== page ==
Thegovernment of the United States is based on federalism, whereby thepowers of the central government are divided uniformly across all thestates. It is defined as the technique of governance whereby two ormore entities are permitted to share power and control over the samegeographic region, and every citizen is obliged to obey the laws ofthat country, city, or state, including the federal government(Kahan, 2015). In this kind of arrangement, power is shared betweenthe state and national government, and in the United States, power isdivided between the local, state, and federal governments. It isentirely different from a unitary system, whereby one unit possessesall the powers or a confederation whereby there is an association ofgovernment units that are independent. Originally, the United Stateswas a confederation as provided by the Articles of Confederation thatmade it possible for each state to operate as an independent unit(Smith&amp Mount Allison University, 2014).With time, the American Constitution was repealed to establish afederal system and replace the principles supported by the Articlesof Confederation. As such, it recognized the federal government asthe highest organ in the hierarchy of power, while at the same timeproviding that the citizens are subject to other different powers.

Accordingto statistics, the majority of American citizens have more contactwith their local and state government than with the federalgovernment on a daily basis. Police departments, schools, librariesnotto mention parking and driver’s licenses tickets, usually fallunder the oversight of local and state governments, with each statehaving its visible constitution. What is more, the documents are moreelaborate than the Constitution of the federal government. Forinstance, the Alabama Constitution contains 300, 000 more words thanthe United States Constitution, meaning it is 40 times bigger(Rivera, 2014).

Thefederal government is charged with the role of overseeing the conductof national affairs as contained in the Constitution. Its areas ofresponsibility include foreign affairs, defense, commerce, trade andcurrency, immigration, telecommunication, postal services,broadcasting, air travel, pensions, and social sciences. Anotherinvolvement of the federal government includes funding of variousfunctions, such as education, health, industrial relations,environmental issues, and others.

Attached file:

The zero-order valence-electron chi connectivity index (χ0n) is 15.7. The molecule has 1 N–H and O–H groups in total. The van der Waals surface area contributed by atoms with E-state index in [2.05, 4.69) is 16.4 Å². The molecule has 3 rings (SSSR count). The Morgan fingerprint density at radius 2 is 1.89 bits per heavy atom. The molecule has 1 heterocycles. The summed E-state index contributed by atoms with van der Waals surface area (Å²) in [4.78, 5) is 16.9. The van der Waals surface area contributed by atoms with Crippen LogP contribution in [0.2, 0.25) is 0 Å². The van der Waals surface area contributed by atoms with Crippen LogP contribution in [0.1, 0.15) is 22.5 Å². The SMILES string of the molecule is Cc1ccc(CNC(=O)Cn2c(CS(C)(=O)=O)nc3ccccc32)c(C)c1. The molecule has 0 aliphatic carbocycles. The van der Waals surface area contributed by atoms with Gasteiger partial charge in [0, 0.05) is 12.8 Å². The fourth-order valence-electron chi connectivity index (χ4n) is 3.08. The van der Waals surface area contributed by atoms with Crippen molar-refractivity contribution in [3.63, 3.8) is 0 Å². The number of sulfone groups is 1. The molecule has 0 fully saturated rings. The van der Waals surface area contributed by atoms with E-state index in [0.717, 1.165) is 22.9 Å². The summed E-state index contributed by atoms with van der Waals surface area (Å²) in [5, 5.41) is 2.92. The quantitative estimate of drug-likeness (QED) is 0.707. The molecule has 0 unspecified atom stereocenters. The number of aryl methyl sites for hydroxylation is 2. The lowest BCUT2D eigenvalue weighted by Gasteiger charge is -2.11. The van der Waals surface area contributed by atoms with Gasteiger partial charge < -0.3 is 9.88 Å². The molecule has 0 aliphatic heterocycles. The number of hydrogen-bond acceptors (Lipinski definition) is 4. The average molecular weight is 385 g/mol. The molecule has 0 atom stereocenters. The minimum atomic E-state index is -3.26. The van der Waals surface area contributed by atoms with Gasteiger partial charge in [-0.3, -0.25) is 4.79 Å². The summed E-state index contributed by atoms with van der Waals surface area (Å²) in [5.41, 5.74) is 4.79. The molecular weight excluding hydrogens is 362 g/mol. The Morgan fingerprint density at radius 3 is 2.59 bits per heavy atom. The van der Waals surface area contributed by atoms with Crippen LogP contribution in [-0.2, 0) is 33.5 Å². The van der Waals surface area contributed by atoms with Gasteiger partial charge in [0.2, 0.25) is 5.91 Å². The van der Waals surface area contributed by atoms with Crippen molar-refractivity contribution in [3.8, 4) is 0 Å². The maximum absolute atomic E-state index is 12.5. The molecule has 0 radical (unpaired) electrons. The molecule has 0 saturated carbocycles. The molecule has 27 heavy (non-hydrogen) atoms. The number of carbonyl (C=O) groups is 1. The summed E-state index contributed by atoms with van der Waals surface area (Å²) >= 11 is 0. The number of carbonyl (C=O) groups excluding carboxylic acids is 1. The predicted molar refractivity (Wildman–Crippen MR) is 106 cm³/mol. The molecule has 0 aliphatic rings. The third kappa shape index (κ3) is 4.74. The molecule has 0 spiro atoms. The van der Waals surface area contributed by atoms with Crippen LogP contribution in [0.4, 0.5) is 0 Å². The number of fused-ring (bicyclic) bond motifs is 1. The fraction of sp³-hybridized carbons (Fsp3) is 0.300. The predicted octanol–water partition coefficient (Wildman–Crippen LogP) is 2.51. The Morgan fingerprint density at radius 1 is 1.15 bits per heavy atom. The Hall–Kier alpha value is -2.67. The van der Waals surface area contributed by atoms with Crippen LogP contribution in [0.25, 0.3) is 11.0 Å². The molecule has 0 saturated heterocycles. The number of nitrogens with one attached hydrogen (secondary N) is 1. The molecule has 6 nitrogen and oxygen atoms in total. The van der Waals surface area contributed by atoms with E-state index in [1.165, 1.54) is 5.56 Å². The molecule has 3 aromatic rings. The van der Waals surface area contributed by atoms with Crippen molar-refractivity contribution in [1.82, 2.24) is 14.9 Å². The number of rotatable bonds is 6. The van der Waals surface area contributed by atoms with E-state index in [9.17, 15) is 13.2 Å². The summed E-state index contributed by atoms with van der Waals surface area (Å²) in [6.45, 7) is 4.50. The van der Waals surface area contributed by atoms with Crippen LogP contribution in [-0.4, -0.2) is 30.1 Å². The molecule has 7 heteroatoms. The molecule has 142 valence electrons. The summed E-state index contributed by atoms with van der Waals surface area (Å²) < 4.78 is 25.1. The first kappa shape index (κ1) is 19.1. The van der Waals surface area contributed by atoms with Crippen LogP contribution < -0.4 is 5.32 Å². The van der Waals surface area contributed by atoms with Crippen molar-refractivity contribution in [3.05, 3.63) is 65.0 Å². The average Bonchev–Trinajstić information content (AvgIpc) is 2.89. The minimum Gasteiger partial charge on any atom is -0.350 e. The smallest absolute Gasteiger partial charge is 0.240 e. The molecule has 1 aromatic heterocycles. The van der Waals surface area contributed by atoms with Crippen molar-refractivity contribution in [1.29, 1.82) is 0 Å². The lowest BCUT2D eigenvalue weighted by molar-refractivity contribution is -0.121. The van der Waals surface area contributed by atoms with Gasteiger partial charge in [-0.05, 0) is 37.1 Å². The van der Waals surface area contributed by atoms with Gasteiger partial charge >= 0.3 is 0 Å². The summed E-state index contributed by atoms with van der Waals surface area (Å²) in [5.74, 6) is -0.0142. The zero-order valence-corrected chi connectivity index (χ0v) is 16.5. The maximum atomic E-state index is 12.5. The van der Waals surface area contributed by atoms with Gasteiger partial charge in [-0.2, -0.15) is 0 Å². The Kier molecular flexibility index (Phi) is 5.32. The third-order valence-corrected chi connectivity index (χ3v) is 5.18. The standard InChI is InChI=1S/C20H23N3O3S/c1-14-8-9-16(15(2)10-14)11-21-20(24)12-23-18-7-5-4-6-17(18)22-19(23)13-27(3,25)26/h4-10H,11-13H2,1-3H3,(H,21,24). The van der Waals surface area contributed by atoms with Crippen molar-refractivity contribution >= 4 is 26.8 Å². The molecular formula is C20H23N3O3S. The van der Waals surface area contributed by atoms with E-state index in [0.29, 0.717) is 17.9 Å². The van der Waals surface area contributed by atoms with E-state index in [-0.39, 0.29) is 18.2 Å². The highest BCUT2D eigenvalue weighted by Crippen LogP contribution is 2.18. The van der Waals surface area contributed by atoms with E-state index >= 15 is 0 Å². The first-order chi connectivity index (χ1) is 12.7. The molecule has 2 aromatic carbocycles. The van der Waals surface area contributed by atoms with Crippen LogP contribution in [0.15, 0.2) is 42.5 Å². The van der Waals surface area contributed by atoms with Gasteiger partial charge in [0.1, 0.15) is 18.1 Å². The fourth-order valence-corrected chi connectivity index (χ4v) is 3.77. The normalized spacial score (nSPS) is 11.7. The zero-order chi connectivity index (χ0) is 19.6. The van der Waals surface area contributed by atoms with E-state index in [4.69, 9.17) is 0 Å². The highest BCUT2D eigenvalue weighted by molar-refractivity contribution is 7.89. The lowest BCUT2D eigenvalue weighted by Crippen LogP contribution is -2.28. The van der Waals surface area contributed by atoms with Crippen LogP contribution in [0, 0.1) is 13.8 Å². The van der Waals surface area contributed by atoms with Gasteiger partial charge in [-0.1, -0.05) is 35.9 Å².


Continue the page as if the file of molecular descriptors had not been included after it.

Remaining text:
Second,there is the state government, and it is obliged to undertake everyfunction that is not under the jurisdiction of the federalgovernment. Imperatively, both levels of government are alwaysinvolved in the same function (Wang, 2016). Some of the majorresponsibilities of the state government include hospitals, schools,community services, recreation and sports, industrial relations,agriculture, fishing, public transport, roads, and railways,environmental conservation, consumer affairs, prisons, police, andthe provision of emergency services, amongst others. Each state hasits distinct constitution that sets out its system of government.

Last,there are the local governments and these significantly differ incharacter and size. For instance, a single local governmentjurisdiction could comprise of 35 cities and municipalities, eachwith a local council (Subba,2014).Generally, Local governments feature in two tiers, including boroughs(also known as counties/parishes) and municipalities (ortowns/cities). Some states divide their counties into townships.There are many ways to which municipalities could be structured, asprovided by the constitutions of the state, and are known astownships, boroughs, villages, towns, or cities.

Thereare three main types of federalism, including Dual, Cooperative, andNew Federalism. In Dual Federalism, there is the provision of thestate, and the union co-exists in a power-sharing matrix, but theFederal power reflects more powers than the individual states. It isbased on the belief that there is a clear division between the stateand federal authority, and that the two levels of government could beperceived as similar entities (Skogstad,Cameron, Papillon, Banting, Simeon, &amp Queen`s University, 2013).Inthis regard, it means that the state and national governments couldlive equally, be treated equally, and holds almost equal authority.After all, the American Constitution captures this precise mechanismin the clause of reserved powers, in the quest of drawing a linebetween these two levels of government (Smith&amp Mount Allison University, 2014).